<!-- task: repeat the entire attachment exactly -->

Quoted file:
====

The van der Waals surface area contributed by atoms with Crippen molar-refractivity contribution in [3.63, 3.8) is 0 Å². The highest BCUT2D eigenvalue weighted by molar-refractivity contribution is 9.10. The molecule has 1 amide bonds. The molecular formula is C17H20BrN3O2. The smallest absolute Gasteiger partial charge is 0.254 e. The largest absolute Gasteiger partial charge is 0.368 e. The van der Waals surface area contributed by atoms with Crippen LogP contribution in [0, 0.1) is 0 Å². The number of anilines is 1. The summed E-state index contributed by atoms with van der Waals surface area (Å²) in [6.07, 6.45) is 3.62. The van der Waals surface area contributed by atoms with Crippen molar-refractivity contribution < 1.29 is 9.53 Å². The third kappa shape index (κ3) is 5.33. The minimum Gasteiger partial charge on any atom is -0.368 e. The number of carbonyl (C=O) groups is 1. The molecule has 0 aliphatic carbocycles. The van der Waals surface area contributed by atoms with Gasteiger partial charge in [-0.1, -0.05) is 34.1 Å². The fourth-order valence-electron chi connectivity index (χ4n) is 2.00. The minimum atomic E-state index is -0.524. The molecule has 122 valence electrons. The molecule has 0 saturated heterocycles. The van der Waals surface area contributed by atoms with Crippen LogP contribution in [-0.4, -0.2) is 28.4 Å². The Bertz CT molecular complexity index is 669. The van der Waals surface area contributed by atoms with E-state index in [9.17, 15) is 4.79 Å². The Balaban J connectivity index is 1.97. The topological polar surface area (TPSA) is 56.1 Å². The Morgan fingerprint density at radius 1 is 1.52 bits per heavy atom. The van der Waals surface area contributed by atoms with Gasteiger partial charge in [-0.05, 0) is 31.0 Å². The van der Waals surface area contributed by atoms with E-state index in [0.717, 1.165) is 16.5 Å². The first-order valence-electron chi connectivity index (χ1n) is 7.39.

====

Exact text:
The van der Waals surface area contributed by atoms with Crippen molar-refractivity contribution in [3.63, 3.8) is 0 Å². The highest BCUT2D eigenvalue weighted by molar-refractivity contribution is 9.10. The molecule has 1 amide bonds. The molecular formula is C17H20BrN3O2. The smallest absolute Gasteiger partial charge is 0.254 e. The largest absolute Gasteiger partial charge is 0.368 e. The van der Waals surface area contributed by atoms with Crippen LogP contribution in [0, 0.1) is 0 Å². The number of anilines is 1. The summed E-state index contributed by atoms with van der Waals surface area (Å²) in [6.07, 6.45) is 3.62. The van der Waals surface area contributed by atoms with Crippen molar-refractivity contribution < 1.29 is 9.53 Å². The third kappa shape index (κ3) is 5.33. The minimum Gasteiger partial charge on any atom is -0.368 e. The number of carbonyl (C=O) groups is 1. The molecule has 0 aliphatic carbocycles. The van der Waals surface area contributed by atoms with Gasteiger partial charge in [-0.1, -0.05) is 34.1 Å². The fourth-order valence-electron chi connectivity index (χ4n) is 2.00. The minimum atomic E-state index is -0.524. The molecule has 122 valence electrons. The molecule has 0 saturated heterocycles. The van der Waals surface area contributed by atoms with Crippen LogP contribution in [-0.4, -0.2) is 28.4 Å². The Bertz CT molecular complexity index is 669. The van der Waals surface area contributed by atoms with E-state index in [9.17, 15) is 4.79 Å². The Balaban J connectivity index is 1.97. The topological polar surface area (TPSA) is 56.1 Å². The Morgan fingerprint density at radius 1 is 1.52 bits per heavy atom. The van der Waals surface area contributed by atoms with Gasteiger partial charge in [-0.05, 0) is 31.0 Å². The van der Waals surface area contributed by atoms with E-state index in [0.717, 1.165) is 16.5 Å². The first-order valence-electron chi connectivity index (χ1n) is 7.39.